Erarta's Guest Relations Manager understandably keeps a greedy eye on TripAdvisor. On May 28 a post from Estonia's Inga K: "I did not know contemporary Russians were so obsessed with angels" -- prompted this retort: "Angels are a symbol of the Russian mentality, linked to spirituality, sincerity, generosity and hospitality." Inga was thanked for her observation and wished a safe trip back to Tartu.
Vladimir Ovchinnikov: Odysseus / Dmitry Shorin: I Believe In Angels #7
Angels are indeed an Erarta obsession. Nearly every hall in the museum has its heavenly host. Dmitry Shorin's polyurethane angels (with aeroplane wings) were Erarta's showpiece artworks at this year's Art Paris fair and Venice Biennale.
It is hard not to muse about a possible allusion to Varvarina's late husband Dmitry, the boss of a Russian-American timber and shipping conglomerate, who was shot dead in March 2000. That subject is taboo; there is no reference to Dmitry at Erarta. Marina exudes (or takes refuge in) a spiritual, almost mystical serenity. "I never react to confrontation" she says. "Art makes me happy."
She employs four ladies to walk around the museum full-time to ensure visitors are happy, too. There are a variety of guided tours: for those who know about art, and for those who don't; some conducted by artists, others held at night by flash-light; some geared for the elderly, others just for children.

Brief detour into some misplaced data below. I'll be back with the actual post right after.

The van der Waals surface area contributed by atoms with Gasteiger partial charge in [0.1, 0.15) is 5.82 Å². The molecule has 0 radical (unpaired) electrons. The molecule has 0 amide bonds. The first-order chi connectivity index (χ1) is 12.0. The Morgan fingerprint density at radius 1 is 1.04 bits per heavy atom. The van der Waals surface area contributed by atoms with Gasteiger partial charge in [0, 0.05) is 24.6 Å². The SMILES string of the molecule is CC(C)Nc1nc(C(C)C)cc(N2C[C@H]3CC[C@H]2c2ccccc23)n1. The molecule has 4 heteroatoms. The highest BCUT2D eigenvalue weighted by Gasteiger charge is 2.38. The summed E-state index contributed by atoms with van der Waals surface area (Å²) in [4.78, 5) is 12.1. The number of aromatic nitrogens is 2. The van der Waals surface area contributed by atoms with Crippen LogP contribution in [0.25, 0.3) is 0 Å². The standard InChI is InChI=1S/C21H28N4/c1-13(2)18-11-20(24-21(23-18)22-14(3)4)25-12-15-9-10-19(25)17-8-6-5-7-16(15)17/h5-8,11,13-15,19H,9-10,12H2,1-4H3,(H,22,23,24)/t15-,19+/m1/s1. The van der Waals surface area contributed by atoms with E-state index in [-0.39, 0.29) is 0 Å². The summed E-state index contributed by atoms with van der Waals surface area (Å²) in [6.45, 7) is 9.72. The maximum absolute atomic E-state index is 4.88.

Perhaps that excuses Nikolay Kopeykin's infantile Elephant paintings, which outplummet even Shorin's kitschy angels in their dubious taste. Yet a lot of Erarta's art is weighty and somber: the coal-dust and bitumen mine scenes of Ilya Gaponov; Sergey Karev's rough-sawn metal bench, coiled around two walls like a giant worm; or the colossal Crown of Thorns hanging from the ceiling above a tableful of faceless, sackcloth figures enacting The Last Supper, accompanied by anguished Biblical drawings by Pyotr Gorban (1923-95) - a powerful but forgotten Communist-era artist rescued from provincial oblivion by Marina Varvarina when she bought his entire posthumous studio in distant Stavropol.
Piotr Gorban: Refugees / Rinat Mennebayev: Pentagon
It's easier to define what the Erarta Collection isn't than what it is. It spurns Russia's most famous post-war groups, the Non-Conformists and Moscow Conceptualists, and turns its back on St Petersburg's leading contemporary movement, Timur Novikov's New Academy of the 1980s and '90s. Erarta, explains Varavarina defiantly, 'is about putting Ekaterinburg and Novosibirsk on the same level as Moscow and St Petersburg.'
A key component in that strategy is Russia in Erarta: a program for exhibiting newly discovered provincial artists, overseen by Vladimir Nazansky, who has spent much of his career east of the Urals. I was pleased to find, at last, a curator who could discuss Alexander Pyrkov, to my mind the country's top abstract artist (even though he lives in Vladivostok, near North Korea) -- and also to see Nazansky promoted to the role of Erarta's Chief Curator this May, when Mikhail Ovchinnikov (son of artist Vladimir) was prised away to launch Viktor Vexelberg's new Fabergé museum.